Online Exhibits

A New and Accurate Map of North America; From the Best Authorities
John Cary, Copper Engraving, London, 1770
A General History of the British Empire in America
“containing a historical, political, and commercial view of the English settlements including all the countries in North-America, and the West-Ideas, ceded by the peace of Paris by Mr. Wynne”
John Huddlestone Wynne, W. Richardson, and L. Urquhart, London, 1770
A Map of the most Inhabited part of New England
John Green and Thomas Jefferys, Hand-colored Copper Engraving, London, 1755-1774
A Map of the Province of New York
John Montresor served as the Chief Engineer to Sir William Howe’s army. During the Revolution he was stationed in Boston. He wrote in his journal, “We are just now an army without provisions a rum artillery for Besieging; scarce any ammunition; no clothing, nor any money. Somewhat dejected by Burgoyne’s capitulation, and not elated with our late manoeubres, such as Donop’s repulse, and the Augusta and merlin being burnt and, (to complete all,) blockaded.”
Andrew Dury and John Montrésor, Hand-colored Copper Engraving, London, 1775
A General Map of the Middle British Colonies, in America
John Bennett and Robert Sayer, Hand-colored Copper Engraving, London, 1776
A New and Accurate Map of North America; Drawn from the Most Authentic Modern Maps and Charts
Thomas Bowen, Hand-colored Copper Engraving, 1777
The Seat of War in New England
This map is one of the earliest accounts of the Battle of Bunker hill. Created three months after the encounter, it details the march of the British soldiers toward George Washington’s army in Cambridge. The battle is marked by two crossed swords in the west. It was conceived from a letter from General Burgoyne to Lord Stanley in 1775, and was intended to inform the British public of the empire’s victory. Published as an attractive broadside. the map is detailed with troops, horses and cannons. Credited to an “American Volunteer,” the map is considered one of the most accurate American maps of the period, and “without question the best pictorial account of conflict.”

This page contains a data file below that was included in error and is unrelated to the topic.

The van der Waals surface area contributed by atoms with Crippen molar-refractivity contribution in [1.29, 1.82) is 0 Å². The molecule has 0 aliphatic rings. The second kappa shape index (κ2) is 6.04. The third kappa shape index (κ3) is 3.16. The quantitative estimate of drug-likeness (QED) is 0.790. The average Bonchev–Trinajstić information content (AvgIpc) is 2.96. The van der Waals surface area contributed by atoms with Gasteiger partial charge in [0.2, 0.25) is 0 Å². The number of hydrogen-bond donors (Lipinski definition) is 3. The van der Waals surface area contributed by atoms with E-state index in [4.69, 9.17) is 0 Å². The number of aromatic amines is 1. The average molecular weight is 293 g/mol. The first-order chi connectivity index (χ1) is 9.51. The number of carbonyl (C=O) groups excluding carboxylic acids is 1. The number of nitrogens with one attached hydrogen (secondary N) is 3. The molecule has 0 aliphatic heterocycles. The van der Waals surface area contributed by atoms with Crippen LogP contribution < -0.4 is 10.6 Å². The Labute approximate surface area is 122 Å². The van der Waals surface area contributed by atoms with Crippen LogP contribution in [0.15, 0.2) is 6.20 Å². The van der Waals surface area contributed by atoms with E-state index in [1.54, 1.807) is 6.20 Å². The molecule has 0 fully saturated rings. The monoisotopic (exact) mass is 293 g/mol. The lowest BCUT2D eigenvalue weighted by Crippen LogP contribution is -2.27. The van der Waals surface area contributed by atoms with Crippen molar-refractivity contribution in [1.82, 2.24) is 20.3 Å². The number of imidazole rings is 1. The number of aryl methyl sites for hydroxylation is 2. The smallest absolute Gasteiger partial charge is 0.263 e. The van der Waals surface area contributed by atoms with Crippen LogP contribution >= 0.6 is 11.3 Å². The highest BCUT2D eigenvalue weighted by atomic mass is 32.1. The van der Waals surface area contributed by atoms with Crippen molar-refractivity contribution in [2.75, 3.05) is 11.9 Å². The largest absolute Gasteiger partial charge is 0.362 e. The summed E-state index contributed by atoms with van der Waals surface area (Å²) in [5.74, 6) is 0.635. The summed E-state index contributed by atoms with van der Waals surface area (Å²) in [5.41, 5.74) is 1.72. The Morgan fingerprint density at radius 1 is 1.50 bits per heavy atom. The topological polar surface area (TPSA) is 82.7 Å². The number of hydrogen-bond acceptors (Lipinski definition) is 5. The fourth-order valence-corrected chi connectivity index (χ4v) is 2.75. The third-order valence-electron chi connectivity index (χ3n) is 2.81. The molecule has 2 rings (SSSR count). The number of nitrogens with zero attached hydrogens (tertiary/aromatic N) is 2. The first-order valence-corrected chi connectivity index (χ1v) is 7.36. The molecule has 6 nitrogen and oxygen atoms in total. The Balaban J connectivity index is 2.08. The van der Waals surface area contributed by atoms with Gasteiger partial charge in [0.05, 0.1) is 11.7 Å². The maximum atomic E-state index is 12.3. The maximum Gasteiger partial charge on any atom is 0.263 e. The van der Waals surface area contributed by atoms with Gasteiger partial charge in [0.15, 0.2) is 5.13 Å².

John Bennett and Robert Sayer, Hand-colored Copper Engraving, London 1775
Plan of the City of New York in North America
Bernard Ratzer was a British military engineer during the French and Indian War and the American Revolution. In 1769 Sir Henry Moore, the governor of New York, commissioned Ratzer to survey the border of New York and New Jersey.
Thomas Kitchin, Bernard Ratzer, Jefferys & Faden, London, 1776
The Theatre of War in North American, with the Roads and a Table of the Distances
Below the map is a description of each colony, including a population table.
John Bennett, Robert Sayer, Hand-colored Copper Engraving, London, 1776
The Seat of Action, Between the British and American Forces
“An Authentic Plan of the Western Part of Long Island, with the Engagement of the 27th August, 1776, between the King’s Forces and the Americans: also containing Staten Island, and the environs of Amboy and New York, with the course of Hudson River, from Courland the Great Magazine of the American Army, to Sandy Hook”
Samuel Holland, Hand-colored Copper Engraving, London, 1776
Part of the Counties of Charlotte and Albany, in the Province of New York
“Being the Seat of War Between the King’s Forces Under Lieut. Gen. Burgoyne and the Rebel Army.”
Thomas Kitchin, Hand-colored Copper Engraving, London, 1778
Attack of the Rebels Upon Fort Penobscot
“In the Province of New England in Which Their Fleet was Totally Destroyed and their Army Dispersed in 14th August, 1779.”
J. Rapin and Tindal, Copper Engraving, London, 1785